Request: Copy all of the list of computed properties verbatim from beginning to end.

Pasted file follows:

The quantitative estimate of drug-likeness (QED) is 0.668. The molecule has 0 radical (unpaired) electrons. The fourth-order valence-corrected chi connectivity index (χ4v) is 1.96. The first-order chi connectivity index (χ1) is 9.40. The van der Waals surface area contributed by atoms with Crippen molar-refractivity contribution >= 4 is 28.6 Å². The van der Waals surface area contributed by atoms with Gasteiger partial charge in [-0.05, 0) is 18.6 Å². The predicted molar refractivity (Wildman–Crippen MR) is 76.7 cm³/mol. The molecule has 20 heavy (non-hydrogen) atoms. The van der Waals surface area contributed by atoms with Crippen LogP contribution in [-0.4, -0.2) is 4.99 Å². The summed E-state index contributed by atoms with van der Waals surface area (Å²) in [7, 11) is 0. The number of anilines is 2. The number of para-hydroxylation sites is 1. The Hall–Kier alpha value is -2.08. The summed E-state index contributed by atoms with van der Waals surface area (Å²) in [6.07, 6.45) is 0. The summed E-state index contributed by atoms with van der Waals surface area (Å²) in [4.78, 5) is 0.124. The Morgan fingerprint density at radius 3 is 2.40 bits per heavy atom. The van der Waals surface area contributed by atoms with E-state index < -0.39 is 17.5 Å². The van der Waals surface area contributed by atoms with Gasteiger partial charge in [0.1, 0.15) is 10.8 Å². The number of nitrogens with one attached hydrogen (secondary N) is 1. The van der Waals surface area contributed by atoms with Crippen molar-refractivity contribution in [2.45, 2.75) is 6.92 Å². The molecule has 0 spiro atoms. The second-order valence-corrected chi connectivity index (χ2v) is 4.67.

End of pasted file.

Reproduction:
The quantitative estimate of drug-likeness (QED) is 0.668. The molecule has 0 radical (unpaired) electrons. The fourth-order valence-corrected chi connectivity index (χ4v) is 1.96. The first-order chi connectivity index (χ1) is 9.40. The van der Waals surface area contributed by atoms with Crippen molar-refractivity contribution >= 4 is 28.6 Å². The van der Waals surface area contributed by atoms with Gasteiger partial charge in [-0.05, 0) is 18.6 Å². The predicted molar refractivity (Wildman–Crippen MR) is 76.7 cm³/mol. The molecule has 20 heavy (non-hydrogen) atoms. The van der Waals surface area contributed by atoms with Crippen LogP contribution in [-0.4, -0.2) is 4.99 Å². The summed E-state index contributed by atoms with van der Waals surface area (Å²) in [7, 11) is 0. The number of anilines is 2. The number of para-hydroxylation sites is 1. The Hall–Kier alpha value is -2.08. The summed E-state index contributed by atoms with van der Waals surface area (Å²) in [6.07, 6.45) is 0. The summed E-state index contributed by atoms with van der Waals surface area (Å²) in [4.78, 5) is 0.124. The Morgan fingerprint density at radius 3 is 2.40 bits per heavy atom. The van der Waals surface area contributed by atoms with E-state index < -0.39 is 17.5 Å². The van der Waals surface area contributed by atoms with Gasteiger partial charge in [0.1, 0.15) is 10.8 Å². The number of nitrogens with one attached hydrogen (secondary N) is 1. The van der Waals surface area contributed by atoms with Crippen molar-refractivity contribution in [2.45, 2.75) is 6.92 Å². The molecule has 0 spiro atoms. The second-order valence-corrected chi connectivity index (χ2v) is 4.67.